Russell Wilson: 2016 was the worst statistic year of his career and the Seattle Seahawks’ window may already be closed. He’ll turn 31 in November of 2019. What kind of player will be be then? Certainly not the dual-threat that made him so exciting. But let’s not be too negative. Wilson will still be in the top-10, retain his good looks and, like Watt, do all the “right” things.

Life ain’t fair

Cam Newton: I’d like nothing more than for Newton to take the reins from Brady. I’m naive enough to think it will happen. When the Carolina Panthers quarterback was leading his team to a 15-1 record and Super Bowl berth, he still couldn’t win over the significant army of detractors. And it’s a damn shame because a 6-foot-6, 260 athlete with a rocket for an arm and fancy feet should be something we all enjoy. Newton simply rubs too many people the wrong way, no matter how many times he flashes his 10,000-watt smile or how many footballs he gives away. There’s also the more tangible concerns about his on-field product. He’ll be 30 and the future of the Carolina Panthers as contenders is unclear at best.

LOS ANGELES, CA – JULY 12: NFL player Aaron Rodgers (R) accepts the Best Play award onstage from NFL player Odell Beckham Jr. and actor Dove Cameron at The 2017 ESPYS at Microsoft Theater on July 12, 2017 in Los Angeles, California. (Photo by Kevin Winter/Getty Images)

The favorites

Odell Beckham: He is freakishly athletic, does things we’ve never seen before and plays in the media capital of the world. He is, however, a wide receiver in a fight for a crown usually held by a quarterback. Beckham will turn 27 during the 2019 season and there’s no reason to think he’ll be showing any signs of regression. For me, he hits the sweet spot of controversy, which is important. Like Brady, he is universally respected but not without his flaws. Part of being the Face of the NFL is having those who want to smack you. Beckham offends the old guard with his behavior. He upsets the apple cart. He is edgy. And you know what? Young people love it and are magnetically interested in what the acrobatic wideout does.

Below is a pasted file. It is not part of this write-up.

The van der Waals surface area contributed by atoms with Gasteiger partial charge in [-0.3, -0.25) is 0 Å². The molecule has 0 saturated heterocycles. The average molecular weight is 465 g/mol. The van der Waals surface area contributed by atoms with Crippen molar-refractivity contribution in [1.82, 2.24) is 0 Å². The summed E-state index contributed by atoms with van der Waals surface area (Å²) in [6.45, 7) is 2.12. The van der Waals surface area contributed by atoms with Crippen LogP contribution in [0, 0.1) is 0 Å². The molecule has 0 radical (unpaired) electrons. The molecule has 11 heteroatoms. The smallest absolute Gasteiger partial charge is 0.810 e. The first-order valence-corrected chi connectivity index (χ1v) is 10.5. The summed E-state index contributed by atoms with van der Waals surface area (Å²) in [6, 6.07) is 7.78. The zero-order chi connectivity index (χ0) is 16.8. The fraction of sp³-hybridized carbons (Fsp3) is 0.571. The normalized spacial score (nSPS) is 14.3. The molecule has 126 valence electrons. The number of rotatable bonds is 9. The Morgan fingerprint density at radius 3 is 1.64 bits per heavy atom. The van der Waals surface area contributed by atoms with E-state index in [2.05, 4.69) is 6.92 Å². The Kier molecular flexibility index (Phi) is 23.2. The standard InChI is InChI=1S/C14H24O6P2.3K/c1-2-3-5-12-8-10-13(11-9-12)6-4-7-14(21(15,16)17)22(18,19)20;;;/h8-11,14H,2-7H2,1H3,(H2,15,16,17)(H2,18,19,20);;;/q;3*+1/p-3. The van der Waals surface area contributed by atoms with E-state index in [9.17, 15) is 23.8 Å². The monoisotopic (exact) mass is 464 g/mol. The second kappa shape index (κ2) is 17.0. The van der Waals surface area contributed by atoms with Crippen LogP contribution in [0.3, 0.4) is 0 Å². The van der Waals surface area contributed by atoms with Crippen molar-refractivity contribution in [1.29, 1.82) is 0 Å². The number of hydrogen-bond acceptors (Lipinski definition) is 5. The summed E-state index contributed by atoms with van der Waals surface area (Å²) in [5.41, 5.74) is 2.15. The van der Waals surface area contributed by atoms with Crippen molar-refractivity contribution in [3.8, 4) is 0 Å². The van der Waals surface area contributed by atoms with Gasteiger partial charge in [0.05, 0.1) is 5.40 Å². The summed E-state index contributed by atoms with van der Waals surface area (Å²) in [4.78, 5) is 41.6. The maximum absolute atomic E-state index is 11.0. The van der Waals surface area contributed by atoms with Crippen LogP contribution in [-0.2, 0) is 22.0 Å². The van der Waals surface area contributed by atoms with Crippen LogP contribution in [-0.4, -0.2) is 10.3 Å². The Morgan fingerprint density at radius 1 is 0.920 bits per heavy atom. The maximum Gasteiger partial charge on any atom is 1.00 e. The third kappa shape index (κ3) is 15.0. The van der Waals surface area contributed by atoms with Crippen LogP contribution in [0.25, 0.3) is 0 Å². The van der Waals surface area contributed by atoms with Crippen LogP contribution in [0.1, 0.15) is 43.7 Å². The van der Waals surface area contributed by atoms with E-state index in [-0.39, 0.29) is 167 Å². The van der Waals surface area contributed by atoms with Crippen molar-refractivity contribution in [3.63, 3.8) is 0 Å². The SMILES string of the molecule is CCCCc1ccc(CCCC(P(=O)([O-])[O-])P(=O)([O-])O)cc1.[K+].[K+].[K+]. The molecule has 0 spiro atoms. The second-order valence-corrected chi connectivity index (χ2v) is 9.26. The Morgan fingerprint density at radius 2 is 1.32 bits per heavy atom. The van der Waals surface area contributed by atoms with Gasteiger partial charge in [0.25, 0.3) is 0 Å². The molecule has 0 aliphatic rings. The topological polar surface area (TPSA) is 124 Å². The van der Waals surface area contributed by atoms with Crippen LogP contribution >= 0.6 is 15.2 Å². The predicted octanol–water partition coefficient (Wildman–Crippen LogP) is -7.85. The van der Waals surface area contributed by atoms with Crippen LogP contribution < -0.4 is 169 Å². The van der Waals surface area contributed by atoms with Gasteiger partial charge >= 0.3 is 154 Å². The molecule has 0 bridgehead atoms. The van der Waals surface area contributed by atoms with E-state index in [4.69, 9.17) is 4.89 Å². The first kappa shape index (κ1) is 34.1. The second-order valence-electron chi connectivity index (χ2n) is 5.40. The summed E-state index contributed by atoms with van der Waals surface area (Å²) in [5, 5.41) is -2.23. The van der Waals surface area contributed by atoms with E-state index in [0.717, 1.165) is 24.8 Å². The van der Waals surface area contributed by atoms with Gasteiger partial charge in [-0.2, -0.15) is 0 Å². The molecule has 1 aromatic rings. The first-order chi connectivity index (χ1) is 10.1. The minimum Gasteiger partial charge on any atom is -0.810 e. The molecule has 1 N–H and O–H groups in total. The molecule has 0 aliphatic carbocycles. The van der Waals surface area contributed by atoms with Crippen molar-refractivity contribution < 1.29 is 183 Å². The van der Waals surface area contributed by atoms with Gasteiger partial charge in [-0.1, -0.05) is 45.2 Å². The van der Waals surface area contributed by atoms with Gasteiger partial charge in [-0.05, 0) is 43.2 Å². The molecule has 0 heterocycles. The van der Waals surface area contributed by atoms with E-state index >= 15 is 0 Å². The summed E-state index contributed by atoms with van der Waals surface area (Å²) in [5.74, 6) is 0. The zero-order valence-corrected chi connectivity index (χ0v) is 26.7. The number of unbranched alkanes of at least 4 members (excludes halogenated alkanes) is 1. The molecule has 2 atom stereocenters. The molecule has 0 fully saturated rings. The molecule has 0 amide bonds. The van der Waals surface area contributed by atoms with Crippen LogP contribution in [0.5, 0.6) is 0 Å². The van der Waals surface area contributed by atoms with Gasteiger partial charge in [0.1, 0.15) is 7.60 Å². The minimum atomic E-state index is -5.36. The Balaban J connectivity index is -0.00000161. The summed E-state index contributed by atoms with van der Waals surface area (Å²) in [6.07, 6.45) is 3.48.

There is only one man more likely to assume the mantle …

Aaron Rodgers: Reasonable minds can disagree but he’s the best current quarterback. He still could be in 2019, even as he turns 36. Rodgers is incredibly intelligent on the field, beloved by a major fanbase and respected everywhere else. He has subtly rejected the script of what he should be, showing a certain amount of cynicism in demeanor. Some find this off-putting, others think it humanizes him more and is authentic — in contrast to the A-OK attitudes of Watt and Wilson. Commercial endorsements have come his way without an intentional effort to brand himself. Will things escalate in that department? Time will tell.

In summation, there’s several players who could conceivably play the role. A lot can happen in two years. Heck, a current college player could emerge as the chose one. But Rodgers and Beckham seem the most likely. It’s very possible two camps emerge, breaking along predictable demographic lines.